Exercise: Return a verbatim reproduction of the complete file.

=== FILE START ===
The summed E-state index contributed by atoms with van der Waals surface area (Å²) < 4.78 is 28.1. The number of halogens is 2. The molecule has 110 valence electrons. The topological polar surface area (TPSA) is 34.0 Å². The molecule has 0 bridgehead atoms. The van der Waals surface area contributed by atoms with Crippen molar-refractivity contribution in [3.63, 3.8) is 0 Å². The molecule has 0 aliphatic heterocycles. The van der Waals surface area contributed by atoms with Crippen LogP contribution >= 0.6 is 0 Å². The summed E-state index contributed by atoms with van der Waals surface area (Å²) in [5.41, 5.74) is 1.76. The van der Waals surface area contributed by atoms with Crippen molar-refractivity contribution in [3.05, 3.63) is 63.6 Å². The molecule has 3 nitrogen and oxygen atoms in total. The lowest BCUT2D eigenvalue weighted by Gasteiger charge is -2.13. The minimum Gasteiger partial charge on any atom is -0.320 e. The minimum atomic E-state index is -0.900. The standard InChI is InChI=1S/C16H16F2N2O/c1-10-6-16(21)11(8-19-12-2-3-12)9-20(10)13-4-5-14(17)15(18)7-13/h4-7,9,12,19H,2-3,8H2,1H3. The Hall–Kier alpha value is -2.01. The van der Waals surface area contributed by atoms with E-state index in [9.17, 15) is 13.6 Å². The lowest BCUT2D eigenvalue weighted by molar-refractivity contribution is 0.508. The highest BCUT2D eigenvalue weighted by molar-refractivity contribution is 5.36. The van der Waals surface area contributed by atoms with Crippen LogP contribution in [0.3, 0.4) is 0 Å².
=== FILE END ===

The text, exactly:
The summed E-state index contributed by atoms with van der Waals surface area (Å²) < 4.78 is 28.1. The number of halogens is 2. The molecule has 110 valence electrons. The topological polar surface area (TPSA) is 34.0 Å². The molecule has 0 bridgehead atoms. The van der Waals surface area contributed by atoms with Crippen molar-refractivity contribution in [3.63, 3.8) is 0 Å². The molecule has 0 aliphatic heterocycles. The van der Waals surface area contributed by atoms with Crippen LogP contribution >= 0.6 is 0 Å². The summed E-state index contributed by atoms with van der Waals surface area (Å²) in [5.41, 5.74) is 1.76. The van der Waals surface area contributed by atoms with Crippen molar-refractivity contribution in [3.05, 3.63) is 63.6 Å². The molecule has 3 nitrogen and oxygen atoms in total. The lowest BCUT2D eigenvalue weighted by Gasteiger charge is -2.13. The minimum Gasteiger partial charge on any atom is -0.320 e. The minimum atomic E-state index is -0.900. The standard InChI is InChI=1S/C16H16F2N2O/c1-10-6-16(21)11(8-19-12-2-3-12)9-20(10)13-4-5-14(17)15(18)7-13/h4-7,9,12,19H,2-3,8H2,1H3. The Hall–Kier alpha value is -2.01. The van der Waals surface area contributed by atoms with E-state index in [9.17, 15) is 13.6 Å². The lowest BCUT2D eigenvalue weighted by molar-refractivity contribution is 0.508. The highest BCUT2D eigenvalue weighted by molar-refractivity contribution is 5.36. The van der Waals surface area contributed by atoms with Crippen LogP contribution in [0.3, 0.4) is 0 Å².